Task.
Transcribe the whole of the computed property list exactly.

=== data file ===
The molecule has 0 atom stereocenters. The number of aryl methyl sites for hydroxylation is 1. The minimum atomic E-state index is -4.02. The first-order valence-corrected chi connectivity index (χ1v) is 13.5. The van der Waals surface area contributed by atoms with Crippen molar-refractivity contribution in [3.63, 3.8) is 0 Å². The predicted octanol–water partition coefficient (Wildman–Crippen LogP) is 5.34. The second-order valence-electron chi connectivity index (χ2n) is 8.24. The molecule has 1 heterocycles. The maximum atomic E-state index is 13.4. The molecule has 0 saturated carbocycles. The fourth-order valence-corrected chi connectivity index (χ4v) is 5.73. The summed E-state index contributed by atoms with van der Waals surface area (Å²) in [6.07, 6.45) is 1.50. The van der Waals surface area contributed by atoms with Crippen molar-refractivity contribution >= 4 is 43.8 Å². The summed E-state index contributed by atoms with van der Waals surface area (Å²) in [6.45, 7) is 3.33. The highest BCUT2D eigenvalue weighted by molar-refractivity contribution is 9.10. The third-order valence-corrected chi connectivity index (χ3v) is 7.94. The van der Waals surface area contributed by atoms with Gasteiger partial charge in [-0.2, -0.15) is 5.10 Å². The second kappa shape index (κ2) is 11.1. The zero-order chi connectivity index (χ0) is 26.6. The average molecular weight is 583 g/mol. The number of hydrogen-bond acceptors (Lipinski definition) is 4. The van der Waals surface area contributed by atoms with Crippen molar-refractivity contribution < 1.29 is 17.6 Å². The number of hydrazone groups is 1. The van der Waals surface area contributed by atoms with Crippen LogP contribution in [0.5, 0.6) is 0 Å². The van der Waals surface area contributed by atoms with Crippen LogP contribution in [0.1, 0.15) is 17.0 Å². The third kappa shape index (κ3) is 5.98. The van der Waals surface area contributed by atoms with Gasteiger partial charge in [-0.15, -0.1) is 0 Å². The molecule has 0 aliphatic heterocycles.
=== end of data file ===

The molecule has 0 atom stereocenters. The number of aryl methyl sites for hydroxylation is 1. The minimum atomic E-state index is -4.02. The first-order valence-corrected chi connectivity index (χ1v) is 13.5. The van der Waals surface area contributed by atoms with Crippen molar-refractivity contribution in [3.63, 3.8) is 0 Å². The predicted octanol–water partition coefficient (Wildman–Crippen LogP) is 5.34. The second-order valence-electron chi connectivity index (χ2n) is 8.24. The molecule has 1 heterocycles. The maximum atomic E-state index is 13.4. The molecule has 0 saturated carbocycles. The fourth-order valence-corrected chi connectivity index (χ4v) is 5.73. The summed E-state index contributed by atoms with van der Waals surface area (Å²) in [6.07, 6.45) is 1.50. The van der Waals surface area contributed by atoms with Crippen molar-refractivity contribution >= 4 is 43.8 Å². The summed E-state index contributed by atoms with van der Waals surface area (Å²) in [6.45, 7) is 3.33. The highest BCUT2D eigenvalue weighted by molar-refractivity contribution is 9.10. The third-order valence-corrected chi connectivity index (χ3v) is 7.94. The van der Waals surface area contributed by atoms with Gasteiger partial charge in [-0.2, -0.15) is 5.10 Å². The second kappa shape index (κ2) is 11.1. The zero-order chi connectivity index (χ0) is 26.6. The average molecular weight is 583 g/mol. The number of hydrogen-bond acceptors (Lipinski definition) is 4. The van der Waals surface area contributed by atoms with Crippen molar-refractivity contribution < 1.29 is 17.6 Å². The number of hydrazone groups is 1. The van der Waals surface area contributed by atoms with Crippen LogP contribution in [0.5, 0.6) is 0 Å². The van der Waals surface area contributed by atoms with Crippen LogP contribution in [0.1, 0.15) is 17.0 Å². The third kappa shape index (κ3) is 5.98. The van der Waals surface area contributed by atoms with Gasteiger partial charge in [-0.15, -0.1) is 0 Å². The molecule has 0 aliphatic heterocycles.